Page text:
How Jesse Livermore Described Trading emotions

Livermore’s views on hope and fear lie at the heart of successful trading. He describes how traders fail when they allow hope of recovery to prevent them cutting their losses and fear of losing a small profit to make them sell prematurely, when more profit would have been available if only they had the nerve to stick with the trend.

“The speculator’s chief enemies are always boring from within. It is inseparable from human nature to hope and to fear. In speculation when the market goes against you you hope that every day will be the last day—and you lose more than you should had you not listened to hope….

“And when the market goes your way you become fearful that the next day will take away your profit, and you get out—too soon. Fear keeps you from making as much money as you ought to. The successful trader has to fight these two deep-seated instincts. He has to reverse what you might call his natural impulses.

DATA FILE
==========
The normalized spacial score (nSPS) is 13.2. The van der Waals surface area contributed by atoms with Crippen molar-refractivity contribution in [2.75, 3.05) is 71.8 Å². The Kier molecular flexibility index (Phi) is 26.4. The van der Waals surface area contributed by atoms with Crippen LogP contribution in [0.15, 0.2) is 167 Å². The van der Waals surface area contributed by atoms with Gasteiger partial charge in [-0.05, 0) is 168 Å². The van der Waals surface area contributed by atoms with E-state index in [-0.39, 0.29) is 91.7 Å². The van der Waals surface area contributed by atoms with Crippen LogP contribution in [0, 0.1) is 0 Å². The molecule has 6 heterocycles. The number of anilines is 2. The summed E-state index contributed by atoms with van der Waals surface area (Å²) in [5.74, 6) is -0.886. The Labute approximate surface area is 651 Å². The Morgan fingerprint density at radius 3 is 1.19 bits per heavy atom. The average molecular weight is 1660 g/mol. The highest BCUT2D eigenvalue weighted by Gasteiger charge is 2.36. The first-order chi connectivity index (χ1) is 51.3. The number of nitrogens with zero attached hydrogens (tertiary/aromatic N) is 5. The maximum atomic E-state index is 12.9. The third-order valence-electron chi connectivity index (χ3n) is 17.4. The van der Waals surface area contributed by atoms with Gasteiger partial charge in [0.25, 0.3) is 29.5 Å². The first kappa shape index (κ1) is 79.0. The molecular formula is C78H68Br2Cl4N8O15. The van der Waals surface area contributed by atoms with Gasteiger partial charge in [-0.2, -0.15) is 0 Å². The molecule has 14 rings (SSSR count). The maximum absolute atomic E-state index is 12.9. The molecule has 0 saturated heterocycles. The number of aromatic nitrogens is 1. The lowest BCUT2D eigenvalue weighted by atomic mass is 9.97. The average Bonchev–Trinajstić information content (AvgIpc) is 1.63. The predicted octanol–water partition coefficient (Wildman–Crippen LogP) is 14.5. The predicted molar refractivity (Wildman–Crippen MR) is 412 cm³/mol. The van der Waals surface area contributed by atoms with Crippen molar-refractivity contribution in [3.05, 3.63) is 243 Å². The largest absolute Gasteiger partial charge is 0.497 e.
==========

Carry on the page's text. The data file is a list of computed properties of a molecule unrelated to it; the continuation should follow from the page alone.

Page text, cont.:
“Instead of hoping he must fear; instead of fearing he must hope. He must fear that his loss may develop into a much bigger loss, and hope that his profit may become a big profit.


“I am fairly immune from the commoner speculative ailments, such as greed and fear and hope. But being an ordinary man I find I can err with great ease.”


“The speculator’s deadly enemies are: Ignorance, greed, fear and hope. All the statute books in the world and all the rules of all the Exchanges on earth cannot eliminate these from the human animal. Accidents which knock carefully conceived plans sky-high also are beyond regulation by bodies of coldblooded economists or warm-hearted philanthropists. There remains another source of loss and that is, deliberate misinformation as distinguished from straight tips. And because it is apt to come to a stock trader variously disguised and camouflaged, it is the more insidious and dangerous.”

How Important is all this?
What I’m talking about here is probably the most important aspect of trading. If you can control your emotions during trades, you have a good chance of success. If you can’t, you’ll almost certainly fail.

1 thought on “How Jesse Livermore Described Trading emotions”

  1. True, the issue is when profits are coming we don’t know how much to place as trailing stop loss so as soon as we see some figure, we grab it.

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